Pekka Rinne gave up three goals on nine shots and was pulled for the second time in the series. Now they need him to be at his best at home again in Game 6.
Pekka Rinne is the leading candidate for the Conn Smythe Trophy as the NHL playoff MVP.
Not counting games played in Pittsburgh, of course.
The Nashville Predators goaltender was pulled for the second time in three games at PPG Paints Arena in the Stanley Cup final, this time after giving up three goals on nine shots in the first period of Game 5. Backup goalie Juuse Saros didn’t fare much better, surrendering three more goals en route to a 6-0 defeat and 3-2 series deficit. Rinne, who wasn’t yanked once in 16 games through the first three rounds of the post-season, has lost all three games the Preds have played in Pittsburgh, giving up 11 goals on 45 shots in the process.
“Obviously it wasn’t the Game 5 we wanted to play, but that’s life,” said Rinne, who also gave up three goals in the first period of Game 1 and was eventually pulled. “The first two games here we played pretty well, and tonight it was game over after a couple periods.
“It’s not the start you want to have, they scored an early one on the power play to get things going and it seemed hard for us to get anything going.”
The Penguins’ Justin Schultz fired a seeing-eye slapshot that went undetected – and undeflected – through traffic and past Rinne just 91 seconds into the game, and this was after Sidney Crosby had already beaten Rinne – but not the goalpost – on the opening shift.
“(Austin Watson) tried to block the shot and it just came through, and after that if you don’t pick it up it’s too late to react and unfortunately it went in,” said Rinne of Schultz’s tally.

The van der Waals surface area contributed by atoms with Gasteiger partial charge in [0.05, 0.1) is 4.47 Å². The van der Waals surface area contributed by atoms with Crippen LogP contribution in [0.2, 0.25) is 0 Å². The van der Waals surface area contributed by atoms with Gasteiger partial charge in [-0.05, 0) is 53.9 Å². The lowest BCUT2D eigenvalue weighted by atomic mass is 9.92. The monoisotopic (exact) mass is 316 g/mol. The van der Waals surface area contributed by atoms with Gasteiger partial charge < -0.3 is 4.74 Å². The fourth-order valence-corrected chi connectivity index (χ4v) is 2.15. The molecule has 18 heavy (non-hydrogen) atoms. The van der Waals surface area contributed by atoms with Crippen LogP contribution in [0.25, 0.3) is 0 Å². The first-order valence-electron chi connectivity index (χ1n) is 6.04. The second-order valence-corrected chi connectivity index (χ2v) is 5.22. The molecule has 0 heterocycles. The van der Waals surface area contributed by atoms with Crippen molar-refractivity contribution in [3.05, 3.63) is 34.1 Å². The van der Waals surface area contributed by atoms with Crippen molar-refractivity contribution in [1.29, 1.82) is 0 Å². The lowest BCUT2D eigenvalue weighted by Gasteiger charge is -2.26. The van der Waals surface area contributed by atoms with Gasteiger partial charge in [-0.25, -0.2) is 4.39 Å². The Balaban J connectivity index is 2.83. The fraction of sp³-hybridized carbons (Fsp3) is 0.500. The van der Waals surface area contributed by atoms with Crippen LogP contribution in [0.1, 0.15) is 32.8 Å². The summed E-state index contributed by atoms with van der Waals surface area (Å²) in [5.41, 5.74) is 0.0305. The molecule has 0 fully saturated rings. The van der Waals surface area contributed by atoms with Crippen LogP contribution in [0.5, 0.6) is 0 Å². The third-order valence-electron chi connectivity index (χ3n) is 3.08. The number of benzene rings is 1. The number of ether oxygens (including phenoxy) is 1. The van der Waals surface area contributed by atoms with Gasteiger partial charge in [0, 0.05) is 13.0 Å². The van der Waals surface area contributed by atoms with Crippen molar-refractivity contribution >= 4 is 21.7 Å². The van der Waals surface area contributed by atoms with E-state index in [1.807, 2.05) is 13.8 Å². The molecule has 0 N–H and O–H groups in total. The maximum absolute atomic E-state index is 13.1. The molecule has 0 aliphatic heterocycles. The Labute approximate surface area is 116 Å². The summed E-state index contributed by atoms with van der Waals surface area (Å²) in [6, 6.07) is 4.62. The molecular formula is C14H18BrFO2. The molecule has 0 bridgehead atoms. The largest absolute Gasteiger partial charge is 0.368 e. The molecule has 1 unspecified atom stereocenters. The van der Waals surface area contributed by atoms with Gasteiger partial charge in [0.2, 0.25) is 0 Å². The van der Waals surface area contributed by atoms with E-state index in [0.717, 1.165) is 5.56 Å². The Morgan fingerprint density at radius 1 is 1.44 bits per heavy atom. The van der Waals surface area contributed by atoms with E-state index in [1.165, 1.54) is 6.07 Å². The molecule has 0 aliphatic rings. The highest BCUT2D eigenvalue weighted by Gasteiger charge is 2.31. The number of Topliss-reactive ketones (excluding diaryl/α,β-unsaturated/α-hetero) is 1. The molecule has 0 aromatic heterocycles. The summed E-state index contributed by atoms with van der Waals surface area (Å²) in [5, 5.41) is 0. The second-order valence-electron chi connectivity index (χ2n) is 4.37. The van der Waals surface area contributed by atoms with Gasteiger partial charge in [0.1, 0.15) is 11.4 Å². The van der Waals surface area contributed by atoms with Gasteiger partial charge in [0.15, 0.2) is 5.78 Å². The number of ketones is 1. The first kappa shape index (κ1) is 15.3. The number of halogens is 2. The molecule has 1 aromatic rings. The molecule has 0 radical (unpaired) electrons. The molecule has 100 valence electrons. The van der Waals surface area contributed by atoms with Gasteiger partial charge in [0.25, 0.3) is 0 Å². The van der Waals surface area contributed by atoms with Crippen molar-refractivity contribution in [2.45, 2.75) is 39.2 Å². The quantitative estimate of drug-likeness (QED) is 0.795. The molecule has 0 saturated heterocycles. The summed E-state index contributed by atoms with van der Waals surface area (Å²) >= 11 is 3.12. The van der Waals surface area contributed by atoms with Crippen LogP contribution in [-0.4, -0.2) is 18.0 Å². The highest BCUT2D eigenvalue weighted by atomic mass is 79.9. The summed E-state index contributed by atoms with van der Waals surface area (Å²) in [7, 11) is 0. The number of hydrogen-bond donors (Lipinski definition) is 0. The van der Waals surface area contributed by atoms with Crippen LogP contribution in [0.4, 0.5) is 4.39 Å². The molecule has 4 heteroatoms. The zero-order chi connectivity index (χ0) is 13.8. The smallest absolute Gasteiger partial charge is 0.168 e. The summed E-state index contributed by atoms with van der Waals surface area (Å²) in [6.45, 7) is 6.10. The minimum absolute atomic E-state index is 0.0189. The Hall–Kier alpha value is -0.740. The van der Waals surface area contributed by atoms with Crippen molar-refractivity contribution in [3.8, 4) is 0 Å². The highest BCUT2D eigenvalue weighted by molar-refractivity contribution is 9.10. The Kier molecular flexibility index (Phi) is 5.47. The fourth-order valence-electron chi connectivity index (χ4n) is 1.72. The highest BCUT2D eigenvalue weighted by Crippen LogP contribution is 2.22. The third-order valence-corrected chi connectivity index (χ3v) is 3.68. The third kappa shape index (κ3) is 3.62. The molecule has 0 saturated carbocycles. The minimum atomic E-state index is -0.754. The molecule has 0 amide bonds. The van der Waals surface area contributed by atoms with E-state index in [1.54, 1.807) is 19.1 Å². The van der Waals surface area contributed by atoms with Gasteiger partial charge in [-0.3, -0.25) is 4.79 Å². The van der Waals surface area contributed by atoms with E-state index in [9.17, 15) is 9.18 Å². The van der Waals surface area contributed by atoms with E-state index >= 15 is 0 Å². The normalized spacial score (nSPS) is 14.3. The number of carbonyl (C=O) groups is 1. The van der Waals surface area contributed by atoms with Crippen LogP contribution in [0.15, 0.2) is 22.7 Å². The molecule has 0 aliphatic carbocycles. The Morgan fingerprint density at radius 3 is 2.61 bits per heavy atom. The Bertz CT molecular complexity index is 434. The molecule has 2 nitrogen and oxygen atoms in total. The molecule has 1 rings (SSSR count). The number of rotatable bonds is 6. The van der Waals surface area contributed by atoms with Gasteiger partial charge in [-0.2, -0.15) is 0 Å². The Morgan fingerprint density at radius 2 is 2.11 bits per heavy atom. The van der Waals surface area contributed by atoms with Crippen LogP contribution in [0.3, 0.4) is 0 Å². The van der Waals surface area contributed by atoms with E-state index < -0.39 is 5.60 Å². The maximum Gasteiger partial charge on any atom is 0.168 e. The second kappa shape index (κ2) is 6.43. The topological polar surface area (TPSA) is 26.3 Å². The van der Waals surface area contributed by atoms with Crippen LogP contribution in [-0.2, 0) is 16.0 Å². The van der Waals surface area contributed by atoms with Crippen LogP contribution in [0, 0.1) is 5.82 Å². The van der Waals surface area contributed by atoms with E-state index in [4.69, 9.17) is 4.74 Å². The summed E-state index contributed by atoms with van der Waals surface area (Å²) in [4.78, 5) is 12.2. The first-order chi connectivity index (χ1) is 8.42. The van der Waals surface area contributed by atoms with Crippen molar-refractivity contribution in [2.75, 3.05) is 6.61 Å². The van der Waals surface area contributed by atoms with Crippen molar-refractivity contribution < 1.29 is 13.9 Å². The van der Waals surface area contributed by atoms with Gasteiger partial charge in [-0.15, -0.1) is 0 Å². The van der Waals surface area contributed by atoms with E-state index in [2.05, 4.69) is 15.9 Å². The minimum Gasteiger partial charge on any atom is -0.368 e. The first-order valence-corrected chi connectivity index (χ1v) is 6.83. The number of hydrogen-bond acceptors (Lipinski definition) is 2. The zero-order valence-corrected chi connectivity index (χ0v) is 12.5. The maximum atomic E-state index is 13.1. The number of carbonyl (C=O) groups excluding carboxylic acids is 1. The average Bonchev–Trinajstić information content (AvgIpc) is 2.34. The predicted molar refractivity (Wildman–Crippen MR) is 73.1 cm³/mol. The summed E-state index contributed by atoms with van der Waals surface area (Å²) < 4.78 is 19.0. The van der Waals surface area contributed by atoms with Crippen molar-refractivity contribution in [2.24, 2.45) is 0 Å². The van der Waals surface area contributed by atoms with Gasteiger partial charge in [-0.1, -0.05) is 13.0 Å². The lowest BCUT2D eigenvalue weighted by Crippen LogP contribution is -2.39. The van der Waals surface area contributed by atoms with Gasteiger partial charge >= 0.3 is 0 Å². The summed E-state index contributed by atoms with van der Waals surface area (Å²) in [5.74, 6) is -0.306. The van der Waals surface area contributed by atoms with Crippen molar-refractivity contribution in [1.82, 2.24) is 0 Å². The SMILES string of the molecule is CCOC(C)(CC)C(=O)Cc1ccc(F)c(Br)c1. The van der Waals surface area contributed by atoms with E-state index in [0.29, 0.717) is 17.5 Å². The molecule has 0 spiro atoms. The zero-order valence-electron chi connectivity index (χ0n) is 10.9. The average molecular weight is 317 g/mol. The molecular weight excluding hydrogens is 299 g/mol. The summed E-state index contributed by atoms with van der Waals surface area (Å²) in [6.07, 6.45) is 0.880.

The series of unfortunate events continued for Rinne, with Penguins winger Bryan Rust roofing a backhander at 6:43 and Evgeni Malkin zipping one top corner with 11 seconds remaining in the opening frame. None of the goals were Rinne’s fault, at least not entirely. But … it’s the Stanley Cup final. He’s the Preds’ most important player. He needs to stop at least one of them and give his team a chance to come back.
“It’s disappointing for sure,” Rinne said. “It’s a big game, we came here with the mission to win the game and we didn’t have the start or the game we wanted to. But this is the playoffs, this is the final, you’ve got to try and put it behind you as soon as possible. We have a couple of days to focus on Sunday’s game, that’s going to be a huge one for us.”
The good news is, Rinne heads back home to Bridgestone Arena, where he’s 9-1 in the 2017 playoffs with a 1.44 goals-against average and .949 save percentage. Compare that to his 0-3 showing in Pittsburgh, where he’s lugging a 5.39 GAA and .756 save percentage. Not exactly Conn Smythe-worthy stats, but Preds captain Mike Fisher said he wasn’t worried about how Rinne will perform going forward.
“No, I’m worried about his record now at home and it’s been outstanding,” Fisher said. “We’ve got to focus on that game, we’ve got to be better for our goaltenders, no question. Look at the shots, they’re even, but it’s scoring chances, quality chances, we’ve got to be better. It’s not our goaltender’s fault.”
Nashville coach Peter Laviolette agreed.
“I know we’ve got to better in front of him. If you look at the goals and the way they were scored, we gave up a power play early on, the next two we need better coverage, there’s things we can do better in front of him. I don’t think they were necessarily bad goals. … Our guys have a tremendous amount of confidence in him, we’ve just got to do a better job in front of him.”
For the first time in this year’s playoffs, the Predators face a win-or-it’s-all-over scenario. On the other hand, they’re just two victories away from the first Stanley Cup in franchise history.
“You remind yourself that you’re still in the final and as long as there’s life, there’s hope,” Rinne said.
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